This view of the Bailey Lighthouse is in my opinion my favourite in all of Ireland. Winter, Autumn, Spring or Summer.... Well worth the trip out to see this view in person. 

On the other side of the cliff try to look out for this hidden gem of a beach. Reachable from a very high set of steps. 

Once you reach the Summit, the walk back to Howth Village should be around 10-15 minutes. Before heading back to the city why not try some of the local food which Howth has to offer. Our favourite being The Bloody Stream, located just below the train station. Check out some of our favourites from the popular bar. 

Dublin Muscles served with chowder and Pint of Hop House 13. 

A bar that boast a genuine turf fireplace. The Bloody Stream vaunts a cozy atmosphere, friendly customer service and a fresh range of Seafood. See their Menu

Another spot to consider on a more formal occasion would be Aqua Restaurant, located at the end of the west pier. Offering " Seriously good food in a room with a view". In my opinion this restaurant holds the most spectacular panoramic view for any restaurant in Ireland. Early Bird menus available from €25 euros per head up to 19:30.  See more -

Thursday, 1 December 2016

Dublin Arts Connect
Nkem Oguama

National Museum of Ireland: Decorative Arts and History
Military History

If you are visiting Dublin and interested in the arts of Ireland there are several centers of arts and culture all over the city. These includes Galleries, Museums, Theaters, Ancient Landmarks, doting across the City.

Here are the list of these centers and their locations:
1. National Gallery of Ireland: A collection of European arts over the centuries. Merrion Square W, Dublin 2. 9:15a.m.–5:30p.m.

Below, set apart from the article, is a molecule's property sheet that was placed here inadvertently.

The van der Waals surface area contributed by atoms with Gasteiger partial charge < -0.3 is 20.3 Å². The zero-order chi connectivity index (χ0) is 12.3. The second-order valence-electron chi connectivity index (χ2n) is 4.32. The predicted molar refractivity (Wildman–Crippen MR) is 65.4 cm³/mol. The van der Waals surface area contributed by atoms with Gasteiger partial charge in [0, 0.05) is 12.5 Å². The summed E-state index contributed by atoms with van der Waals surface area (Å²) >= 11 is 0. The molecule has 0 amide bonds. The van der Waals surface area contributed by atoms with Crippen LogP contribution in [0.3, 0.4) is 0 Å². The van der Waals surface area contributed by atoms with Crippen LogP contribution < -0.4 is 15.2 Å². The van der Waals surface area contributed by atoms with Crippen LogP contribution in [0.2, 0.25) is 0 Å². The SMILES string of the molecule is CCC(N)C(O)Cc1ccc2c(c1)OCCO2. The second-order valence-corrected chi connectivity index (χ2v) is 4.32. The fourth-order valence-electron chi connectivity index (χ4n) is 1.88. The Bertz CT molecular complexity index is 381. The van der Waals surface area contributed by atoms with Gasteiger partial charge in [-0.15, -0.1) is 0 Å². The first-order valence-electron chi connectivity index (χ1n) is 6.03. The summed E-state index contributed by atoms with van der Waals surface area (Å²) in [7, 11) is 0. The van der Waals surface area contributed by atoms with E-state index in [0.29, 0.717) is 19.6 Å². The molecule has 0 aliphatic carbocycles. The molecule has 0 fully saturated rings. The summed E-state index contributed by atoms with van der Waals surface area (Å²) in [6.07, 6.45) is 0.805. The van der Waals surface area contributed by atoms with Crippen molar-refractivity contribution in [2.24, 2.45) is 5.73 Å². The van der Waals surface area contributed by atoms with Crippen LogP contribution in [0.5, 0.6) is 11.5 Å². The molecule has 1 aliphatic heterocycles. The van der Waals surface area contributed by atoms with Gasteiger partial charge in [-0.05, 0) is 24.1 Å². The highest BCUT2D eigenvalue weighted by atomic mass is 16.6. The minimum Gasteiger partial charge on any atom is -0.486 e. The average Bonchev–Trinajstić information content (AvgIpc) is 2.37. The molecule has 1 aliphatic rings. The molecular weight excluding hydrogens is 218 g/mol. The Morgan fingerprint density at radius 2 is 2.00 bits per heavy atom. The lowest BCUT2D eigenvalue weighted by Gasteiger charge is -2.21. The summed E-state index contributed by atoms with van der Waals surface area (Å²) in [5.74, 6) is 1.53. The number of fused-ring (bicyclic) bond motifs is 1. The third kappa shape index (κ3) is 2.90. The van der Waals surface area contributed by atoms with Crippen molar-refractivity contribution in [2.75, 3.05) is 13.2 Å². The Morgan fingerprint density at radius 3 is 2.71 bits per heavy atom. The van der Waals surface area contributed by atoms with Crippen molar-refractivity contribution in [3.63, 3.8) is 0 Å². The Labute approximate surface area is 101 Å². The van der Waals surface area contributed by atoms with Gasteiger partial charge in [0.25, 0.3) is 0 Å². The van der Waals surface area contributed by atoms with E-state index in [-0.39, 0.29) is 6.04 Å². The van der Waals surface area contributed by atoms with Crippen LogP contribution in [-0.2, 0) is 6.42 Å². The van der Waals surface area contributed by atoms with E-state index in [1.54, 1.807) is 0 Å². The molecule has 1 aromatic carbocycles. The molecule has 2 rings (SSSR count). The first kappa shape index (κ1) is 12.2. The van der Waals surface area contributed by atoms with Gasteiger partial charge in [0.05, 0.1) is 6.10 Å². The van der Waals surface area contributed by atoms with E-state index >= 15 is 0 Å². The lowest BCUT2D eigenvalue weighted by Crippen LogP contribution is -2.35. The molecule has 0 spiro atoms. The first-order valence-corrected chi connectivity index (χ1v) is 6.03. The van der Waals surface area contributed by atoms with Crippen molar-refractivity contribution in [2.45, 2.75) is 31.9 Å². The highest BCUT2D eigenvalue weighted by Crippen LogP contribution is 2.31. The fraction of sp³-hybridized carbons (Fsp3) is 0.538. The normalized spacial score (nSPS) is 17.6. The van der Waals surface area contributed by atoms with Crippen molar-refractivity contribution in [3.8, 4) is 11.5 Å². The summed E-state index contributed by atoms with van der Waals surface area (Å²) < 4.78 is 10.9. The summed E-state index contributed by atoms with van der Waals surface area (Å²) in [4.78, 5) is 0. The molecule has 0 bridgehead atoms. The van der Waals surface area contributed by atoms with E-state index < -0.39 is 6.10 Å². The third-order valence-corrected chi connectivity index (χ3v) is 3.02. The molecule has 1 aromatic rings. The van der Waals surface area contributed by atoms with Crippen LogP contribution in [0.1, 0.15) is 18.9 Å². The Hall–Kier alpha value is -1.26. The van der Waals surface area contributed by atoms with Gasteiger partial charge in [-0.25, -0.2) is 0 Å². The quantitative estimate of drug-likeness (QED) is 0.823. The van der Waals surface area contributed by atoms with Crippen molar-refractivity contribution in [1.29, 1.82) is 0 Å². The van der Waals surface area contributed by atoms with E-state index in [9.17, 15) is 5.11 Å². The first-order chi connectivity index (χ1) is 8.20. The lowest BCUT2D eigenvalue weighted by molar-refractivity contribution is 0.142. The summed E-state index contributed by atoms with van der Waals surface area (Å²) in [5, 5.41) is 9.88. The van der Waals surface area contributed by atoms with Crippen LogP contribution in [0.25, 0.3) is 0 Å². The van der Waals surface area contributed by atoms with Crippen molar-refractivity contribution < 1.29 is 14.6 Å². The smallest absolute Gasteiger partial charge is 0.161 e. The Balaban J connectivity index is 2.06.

2. National Museum of Ireland – Archeology: Showcasing ancient relics Kildare St, Dublin 2. 10a.m.–5p.m.

3. Dublin City Gallery The Hugh Lane: A collection of French and other arts. Charelmont House, Parnell Square N, Rotunda, Dublin 1. 10a.m.–6p.m.

4. Irish Museum of Modern Art: A collection of permanent and temporary exhibitions of art. Royal Hospital Kilmainham, Military Rd, Dublin 8. 11:30a.m.–5:30p.m.

5. Gallery of Photography: Ireland's foremost photography gallery with darkrooms and digital imaging facilities. Meeting House Square, Temple Bar, Dublin 2. 11a.m.–6p.m.

6. Abbey Theatre: Renowned theatre, founded by WB Yeats, staging new Irish and global plays. 26/27 Abbey Street Lower Dublin 1.

7. Dublinia: A child friendly museum with hundreds of years’ worth of history. Christchurch, St Michaels Hill, Merchants Quay, Dublin 8. 10a.m.–5:30p.m.

8. Dublin Castle: Historic site, dating from 1204, with 2 museums, cafes and gardens, plus state of the art rooms and a library. Dame St, Dublin 2. 9:45a.m.–4:45p.m.

9. The Douglas Hyde Gallery: Gallery of Irish and international exhibitions as well as ethnographic and craft artifacts. Trinity College, Dublin 2. 11a.m.–6p.m.

10. Temple Bar Gallery & Studios: showcasing contemporary art plus an artists' studios complex, with a busy events program. 5-9 Temple Bar, Dublin 2, DUBLIN 2. 10a.m.–6p.m.

11. National Museum of Ireland: Decorative Arts and History: Irish haute couture and silver collections alongside exhibitions exploring Irish military history. Collins Barracks, Benburb St, Arran Quay, Dublin 7. 10a.m.–5p.m. 

Aside from this are many other places of interest The Guinness storehouse, Olympia Theatre and so many galleries of contemporary Irish arts and crafts.

The Guinness Storehouse - Is it Worth the Visit ? 

Robert Joyce

Remaining Ireland's number one tourist attraction for years with over 1.2 million visitors annually. We wonder why the iconic brand has remained so popular with tourists since it's opening in 2000. Join Robert, an experienced tour guide through the storehouse to gain an insight into the famous brewery.

The Journey begins via a cobblestoned walk up to the entrance laden with horses & carriages. Rides are available to the city & temple bar area with locals from €20.  

I managed to sneak a horse selfie on the way in...